|Picture from Rapid Response Facility|
Roads for Development...
After the fall of President Suharto in 1998 significant power was devolved to district (kabupaten) governments. At the same time, the districts were tasked with the responsibility of increasing locally generated revenue to pay for government programs. For district governments the most popular way of increasing revenue is through infrastructure development. The idea is that the more roads you have the more open and connected the district will be, and thus development will increase through trading and investment. Roads and other infrastructural projects are also very visible projects; political leaders can refer to kilometers of roads built when they seek re-election. The problem for the 15 districts and administrative municipalities around Kerinci Seblat National Park is that national law prevents them from building roads through the park. This hasn't stopped road planning, though; currently at least eight of the 15 districts and municipalities have road proposals on the table.
There are lots of justifications for roads ranging from opening up "isolated" villages to development of the tourism sector. Though traditional pro-road arguments mainly focus on economic development, since the devastating earthquake that hit Padang in 2009 the most powerful and prevalent justification is that additional evacuation routes are needed. On the surface the disaster argument is compelling; Kerinci district is hoe to Gunung Kerinci, a very active volcano. However there are real questions as to the appropriateness of proposed routes in terms of disaster mitigation. Given all of these justifications, the park is seen by many as an obstacle in the way of development. All of this taken together means that roads are a very political issue here. Support for roads comes from members of parliament and provincial governors on down to district headmen and the local people themselves. The park is supported by a few local and international NGOs, but for the most part local people seem to be in favor of the roads (1). It is easy to understand why if we look at the map of the park above (2). The park is shown in red. The enclave in the middle is Kerinci valley. Roads are shown with dotted lines. As you can see, there are only three routes into the valley. You have to cross over the mountains to get anywhere, and it takes a long time to get to the closest big cities (about 7 hours to Padang, 250km, 11 hours to Jambi, 450km). In addition, the physical shape of the park makes it difficult to go from one side of Sumatra to the other.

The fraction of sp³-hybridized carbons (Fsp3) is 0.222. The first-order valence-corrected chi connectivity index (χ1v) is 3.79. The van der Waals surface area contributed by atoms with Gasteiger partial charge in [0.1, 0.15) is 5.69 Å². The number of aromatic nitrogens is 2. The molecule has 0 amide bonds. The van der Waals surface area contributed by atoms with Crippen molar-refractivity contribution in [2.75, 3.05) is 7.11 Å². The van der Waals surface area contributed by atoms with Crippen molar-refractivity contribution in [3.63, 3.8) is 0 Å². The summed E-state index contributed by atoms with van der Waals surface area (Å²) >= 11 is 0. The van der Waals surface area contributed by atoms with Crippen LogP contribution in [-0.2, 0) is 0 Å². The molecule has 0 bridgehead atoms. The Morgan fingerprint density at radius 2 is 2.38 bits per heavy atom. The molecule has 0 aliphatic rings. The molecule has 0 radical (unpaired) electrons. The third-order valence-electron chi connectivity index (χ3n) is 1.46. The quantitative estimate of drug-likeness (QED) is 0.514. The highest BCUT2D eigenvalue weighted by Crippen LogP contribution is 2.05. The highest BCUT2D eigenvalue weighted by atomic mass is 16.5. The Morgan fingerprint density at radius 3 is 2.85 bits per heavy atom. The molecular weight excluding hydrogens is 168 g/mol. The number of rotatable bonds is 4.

On the other hand, the park contains irreplaceable natural resources, protects endangered species, provides environmental services for millions, and sequesters an enormous amount of carbon, which helps to slow global warming. Constructing roads through the park undermines its ability to do all of these things.